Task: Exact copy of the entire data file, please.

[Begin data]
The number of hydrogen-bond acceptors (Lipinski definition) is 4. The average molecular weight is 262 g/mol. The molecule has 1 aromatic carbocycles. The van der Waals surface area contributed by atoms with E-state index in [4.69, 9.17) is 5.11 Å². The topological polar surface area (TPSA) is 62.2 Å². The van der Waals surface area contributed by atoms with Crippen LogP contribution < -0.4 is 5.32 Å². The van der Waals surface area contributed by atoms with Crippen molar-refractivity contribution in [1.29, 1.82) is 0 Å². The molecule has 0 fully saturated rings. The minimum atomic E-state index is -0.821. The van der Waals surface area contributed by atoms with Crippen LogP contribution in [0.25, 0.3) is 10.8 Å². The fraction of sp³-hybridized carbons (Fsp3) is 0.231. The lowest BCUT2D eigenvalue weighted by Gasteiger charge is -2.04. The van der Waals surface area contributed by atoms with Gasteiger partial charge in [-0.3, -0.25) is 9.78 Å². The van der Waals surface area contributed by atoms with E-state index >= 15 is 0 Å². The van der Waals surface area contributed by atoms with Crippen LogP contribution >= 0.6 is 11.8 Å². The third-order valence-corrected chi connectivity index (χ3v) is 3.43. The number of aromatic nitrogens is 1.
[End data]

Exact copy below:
The number of hydrogen-bond acceptors (Lipinski definition) is 4. The average molecular weight is 262 g/mol. The molecule has 1 aromatic carbocycles. The van der Waals surface area contributed by atoms with E-state index in [4.69, 9.17) is 5.11 Å². The topological polar surface area (TPSA) is 62.2 Å². The van der Waals surface area contributed by atoms with Crippen LogP contribution < -0.4 is 5.32 Å². The van der Waals surface area contributed by atoms with Crippen molar-refractivity contribution in [1.29, 1.82) is 0 Å². The molecule has 0 fully saturated rings. The minimum atomic E-state index is -0.821. The van der Waals surface area contributed by atoms with Crippen LogP contribution in [0.25, 0.3) is 10.8 Å². The fraction of sp³-hybridized carbons (Fsp3) is 0.231. The lowest BCUT2D eigenvalue weighted by Gasteiger charge is -2.04. The van der Waals surface area contributed by atoms with Gasteiger partial charge in [-0.3, -0.25) is 9.78 Å². The van der Waals surface area contributed by atoms with E-state index >= 15 is 0 Å². The van der Waals surface area contributed by atoms with Crippen LogP contribution >= 0.6 is 11.8 Å². The third-order valence-corrected chi connectivity index (χ3v) is 3.43. The number of aromatic nitrogens is 1.